As a result, 65% of India’s population has come under the BJP, both at union and state level.
The BJP believe:
- Christians and Muslims, and their religions, are second-class citizens.
- You are born into your religion, no conversions allowed.
- Converting to another religion “by force or enticement” is prohibited. (Giving candy to a child, a free Bible, or any humanitarian aid would be considered an “enticement.”)
The sort of persecution we’re seeing in India has now spread north into the neighboring country, Nepal. In September, a bill was passed in Nepal that will likely restrict Christians — and others — from sharing their religious beliefs.
This is shocking news considering that the country has only recently made advances for religious freedoms, and even depending on the Church for help, especially in the wake of the earthquake in 2015. During this time of crisis and upheaval, many Christian groups entered Nepal, bringing practical aid, resources, support and compassion to those in need.
Not only that, Christians have cared for orphans in Nepal for many years, and played an active role in stopping human trafficking.
But we may see a crackdown on these activities.
Hindu Nationalists from India, and from within Nepal, are bringing pressure to the government to come down hard on non-Hindu religious activity.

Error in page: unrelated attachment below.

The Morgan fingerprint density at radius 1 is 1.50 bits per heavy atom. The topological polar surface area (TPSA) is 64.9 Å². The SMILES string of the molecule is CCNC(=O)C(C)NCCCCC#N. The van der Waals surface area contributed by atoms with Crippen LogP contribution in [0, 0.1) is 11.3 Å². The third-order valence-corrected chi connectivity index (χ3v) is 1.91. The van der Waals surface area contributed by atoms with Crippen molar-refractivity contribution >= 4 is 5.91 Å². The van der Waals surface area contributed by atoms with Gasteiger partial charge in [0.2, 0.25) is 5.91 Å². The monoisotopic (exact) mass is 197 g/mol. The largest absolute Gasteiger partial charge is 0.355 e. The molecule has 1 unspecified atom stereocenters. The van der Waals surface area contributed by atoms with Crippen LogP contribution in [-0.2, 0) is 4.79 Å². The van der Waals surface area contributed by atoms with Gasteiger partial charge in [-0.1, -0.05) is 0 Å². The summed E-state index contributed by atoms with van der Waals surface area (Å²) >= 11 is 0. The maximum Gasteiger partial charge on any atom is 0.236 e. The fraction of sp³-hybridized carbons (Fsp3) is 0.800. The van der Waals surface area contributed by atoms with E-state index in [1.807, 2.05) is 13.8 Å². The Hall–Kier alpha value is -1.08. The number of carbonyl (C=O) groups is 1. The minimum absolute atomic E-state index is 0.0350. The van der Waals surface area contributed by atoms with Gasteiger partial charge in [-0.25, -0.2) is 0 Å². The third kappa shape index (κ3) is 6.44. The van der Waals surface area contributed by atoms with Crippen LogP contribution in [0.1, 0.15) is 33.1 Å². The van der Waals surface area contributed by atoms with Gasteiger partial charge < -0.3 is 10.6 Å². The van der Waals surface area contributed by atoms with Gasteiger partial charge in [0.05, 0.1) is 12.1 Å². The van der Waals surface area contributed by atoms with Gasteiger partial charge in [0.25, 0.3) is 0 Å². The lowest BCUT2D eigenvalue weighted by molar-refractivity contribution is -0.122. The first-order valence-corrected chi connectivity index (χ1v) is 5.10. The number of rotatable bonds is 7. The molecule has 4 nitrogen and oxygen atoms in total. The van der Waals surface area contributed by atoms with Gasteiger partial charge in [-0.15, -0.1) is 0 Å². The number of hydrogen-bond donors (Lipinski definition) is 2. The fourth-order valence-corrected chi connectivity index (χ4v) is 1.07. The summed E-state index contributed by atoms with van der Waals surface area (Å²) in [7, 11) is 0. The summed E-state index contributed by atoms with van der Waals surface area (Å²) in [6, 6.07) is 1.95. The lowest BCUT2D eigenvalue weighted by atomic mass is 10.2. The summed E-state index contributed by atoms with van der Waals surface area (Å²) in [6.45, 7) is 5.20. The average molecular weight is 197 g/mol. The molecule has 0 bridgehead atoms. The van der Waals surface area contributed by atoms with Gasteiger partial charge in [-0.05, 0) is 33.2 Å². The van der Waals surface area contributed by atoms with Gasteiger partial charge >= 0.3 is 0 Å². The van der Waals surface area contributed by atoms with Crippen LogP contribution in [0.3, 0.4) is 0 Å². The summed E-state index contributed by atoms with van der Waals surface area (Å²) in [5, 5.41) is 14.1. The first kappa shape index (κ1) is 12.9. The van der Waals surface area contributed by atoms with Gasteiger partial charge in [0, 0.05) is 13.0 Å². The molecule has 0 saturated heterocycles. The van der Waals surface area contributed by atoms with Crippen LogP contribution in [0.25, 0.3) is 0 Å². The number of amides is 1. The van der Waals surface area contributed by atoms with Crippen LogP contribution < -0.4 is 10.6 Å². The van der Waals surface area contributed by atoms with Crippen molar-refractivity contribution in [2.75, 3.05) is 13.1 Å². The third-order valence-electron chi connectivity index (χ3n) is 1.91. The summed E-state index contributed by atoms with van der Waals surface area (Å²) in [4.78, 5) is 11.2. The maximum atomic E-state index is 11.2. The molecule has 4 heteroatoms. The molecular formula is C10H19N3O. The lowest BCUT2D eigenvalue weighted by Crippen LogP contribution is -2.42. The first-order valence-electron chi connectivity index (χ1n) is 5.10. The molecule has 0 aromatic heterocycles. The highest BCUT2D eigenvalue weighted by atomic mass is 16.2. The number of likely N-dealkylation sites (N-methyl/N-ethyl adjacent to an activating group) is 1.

Because Nepal largely depends on India for resources and economic support, they are heavily influenced by their neighboring nation. There are also factions within the Nepali government with similar views to the BJP.
Persecution stemming from Hindu nationalist views is not limited to within the borders of India. It’s spreading.
What can we, as Americans, do to respond to this critical situation that violates the rights of millions, threatens to destroy entire communities of people, and is spreading to other nations?
First, we can pray with our brothers and sisters in Christ, the majority of whom are remaining incredibly courageous and faithful in the face of persecution.
One young girl says, “We may have lost everything, but we will never turn our backs on Christ. I still have joy, and am thanking God despite my circumstances.”
Secondly, we must speak out, to say that we cannot remain silent while millions of Christians in India are suffering day in and day out, facing an ever-present threat of being beaten, attacked, or even killed, or having their homes — and all their possessions — set on fire.
We can start by declaring that India must uphold religious freedom as a basic human right.
You can help stop the persecution. Click HERE to help save the Christians in India by signing our petition.
What do you think? Write me at firstname.lastname@example.org.